> that is needed.
> The main difference is, only one choice provides any flexibility at all
> operator customization (unless we reinvent a similar action plugin
> inside a TripleO API).
> > >> 4) It raises the bar even further for both new deployers and
> > >>Â You already need to have a pretty firm grasp of Puppet and Heat
> > >> templates to understand how our stuff works, not to mention a
> > >> understanding of quite a number of OpenStack services.
> > >
> > > I'm not really sure if a bespoke WSGI app vs an existing one
> > > really makes much difference at all wrt raising the bar.Â I see it
> > > primarily as in implementation detail tbh.
> > I guess that depends.Â Most people in OpenStack already know at least
> > some Python, and if you've done any work in the other projects there's
> > fair chance you are familiar with the Python clients.Â How many
> > know Mistral YAML?
> So, I think you're conflating the OpenStack developer community (who,
> mostly, know python), with end-users and Operators, where IME the same
> often not true.
> Think of more traditional enterprise environments - how many sysadmins
> the unix team are hardcore python hackers?Â Not that many IME (ignoring
> more devops style environments here).
> > Maybe I'm overestimating the Python knowledge in the community, and
> > underestimating the Mistral knowledge, but I would bet we're talking
> > order(s?) of magnitude in terms of the difference.Â And I'm not
> > learning Mistral is a huge task on its own, but it's one more thing in
> > project full of one more things.
> It's one more thing, which is already maintained and has an active
> community, vs yet-another-bespoke-special-to-tripleo-thing.Â IMHO we
> *way* too many tripleo specific things already.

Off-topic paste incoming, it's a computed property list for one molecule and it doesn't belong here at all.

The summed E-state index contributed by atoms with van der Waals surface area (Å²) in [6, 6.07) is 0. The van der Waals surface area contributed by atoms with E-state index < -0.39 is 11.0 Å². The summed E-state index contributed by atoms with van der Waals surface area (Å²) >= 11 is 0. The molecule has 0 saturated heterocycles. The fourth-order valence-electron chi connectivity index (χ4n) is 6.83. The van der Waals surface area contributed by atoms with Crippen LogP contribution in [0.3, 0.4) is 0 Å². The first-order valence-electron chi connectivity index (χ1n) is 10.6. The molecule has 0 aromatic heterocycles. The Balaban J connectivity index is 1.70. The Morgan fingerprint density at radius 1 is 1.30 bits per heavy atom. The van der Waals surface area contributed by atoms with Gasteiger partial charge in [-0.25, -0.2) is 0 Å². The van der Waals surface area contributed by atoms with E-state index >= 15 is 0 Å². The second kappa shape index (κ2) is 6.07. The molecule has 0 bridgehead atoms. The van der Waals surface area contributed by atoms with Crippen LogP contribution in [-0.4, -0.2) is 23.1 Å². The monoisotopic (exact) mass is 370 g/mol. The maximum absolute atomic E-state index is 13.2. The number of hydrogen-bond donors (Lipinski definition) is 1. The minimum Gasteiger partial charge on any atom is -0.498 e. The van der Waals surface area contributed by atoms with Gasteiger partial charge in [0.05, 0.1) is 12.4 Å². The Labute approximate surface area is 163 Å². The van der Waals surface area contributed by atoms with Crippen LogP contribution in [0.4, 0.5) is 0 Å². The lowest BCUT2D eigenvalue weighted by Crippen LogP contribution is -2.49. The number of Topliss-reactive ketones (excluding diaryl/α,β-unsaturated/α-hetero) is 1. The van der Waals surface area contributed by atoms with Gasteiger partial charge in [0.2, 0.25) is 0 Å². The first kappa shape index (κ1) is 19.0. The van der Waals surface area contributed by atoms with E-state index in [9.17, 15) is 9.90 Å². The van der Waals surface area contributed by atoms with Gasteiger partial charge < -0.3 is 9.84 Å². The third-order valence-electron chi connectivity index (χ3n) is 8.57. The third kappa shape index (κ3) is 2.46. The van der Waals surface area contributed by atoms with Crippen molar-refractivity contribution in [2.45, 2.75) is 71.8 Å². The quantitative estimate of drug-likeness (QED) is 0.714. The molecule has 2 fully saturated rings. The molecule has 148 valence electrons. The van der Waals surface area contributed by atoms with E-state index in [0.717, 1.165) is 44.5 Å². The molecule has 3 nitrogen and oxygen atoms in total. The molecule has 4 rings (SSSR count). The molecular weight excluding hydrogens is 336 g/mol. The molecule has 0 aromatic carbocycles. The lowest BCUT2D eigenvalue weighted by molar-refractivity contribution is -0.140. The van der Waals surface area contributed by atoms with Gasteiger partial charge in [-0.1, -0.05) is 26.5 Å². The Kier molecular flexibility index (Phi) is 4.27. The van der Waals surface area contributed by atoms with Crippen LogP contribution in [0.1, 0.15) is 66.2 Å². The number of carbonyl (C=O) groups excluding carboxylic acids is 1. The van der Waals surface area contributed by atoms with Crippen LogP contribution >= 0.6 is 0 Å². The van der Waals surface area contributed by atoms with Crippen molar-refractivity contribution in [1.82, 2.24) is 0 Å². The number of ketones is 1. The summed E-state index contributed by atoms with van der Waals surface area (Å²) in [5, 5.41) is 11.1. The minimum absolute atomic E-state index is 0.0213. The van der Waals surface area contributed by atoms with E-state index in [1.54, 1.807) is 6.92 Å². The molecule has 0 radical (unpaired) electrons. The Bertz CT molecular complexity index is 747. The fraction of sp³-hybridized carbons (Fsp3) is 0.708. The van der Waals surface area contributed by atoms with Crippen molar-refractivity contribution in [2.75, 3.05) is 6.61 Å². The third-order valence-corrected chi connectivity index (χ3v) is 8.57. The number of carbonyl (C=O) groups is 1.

> However, lets look at the "python knowledge" thing in a bit more detail.
> Let's say, as an operator I want to wire in a HTTP call to an internal
> management system.Â The requirement is to log an HTTP call with some
> content every time an overcloud is deployed or updated.Â (This sort of
> requirement is *very* common in enterprise environments IME)
> In the mistral case, the modification would look something like:
> Â action: std.http url='assets.foo.com' <some arguments>
> You'd simply add two lines to your TripleO deployment workflow yaml:
> â**This is where the argument for Mistral really breaks down for me. One
> of the advantages of Mistral shouldn't be that it makes it easier for
> operators to modify TripleO delivered workflows. If that becomes
> necessary, we haven't implemented the solution in a flexible enough way.
> Maybe you're just illustrating an example here of someone who is
> completely set on forking TripleO. But in that case, then the example
> isn't really all that relevant since we shouldn't be making a technical
> choice based on that use case.â**
> Your points below about which would be easier, modifying python code or
> yaml files, really apply either way. The argument seems to be "let's use
> Mistral because it's backed by yaml which is easier for operators to
How is wanting to make a single HTTP request to some non-openstack system
the same as "completely set on forking TripleO"? Sorry, but I can't
reconcile my simple (and IME realistic, from working with actual customers)
example with your response at all.
Lets use another example - you have a proprietary revision control system,
and you want to pull your golden templates from there, instead of from
swift or the local filesystem. Same problem!
The point is, it's *far* easier to make and maintain a simple change to a
relatively constrained but general purpose workflow interface than it is to
fork and maintain a bunch of python code indefinitely (unless we reinvent a
plugin interface exactly like Mistral already has).
Even if we were to decide the workflows were strictly internal
the same argument holds for developers - lets say the requirement I outline
appears on your backlog tomorrow - how many days of python development will
it take, vs the two-line change I outline?
It's only an example, but I'm trying to illustrate there is potentially
value in not reinventing every.single.wheel every time :)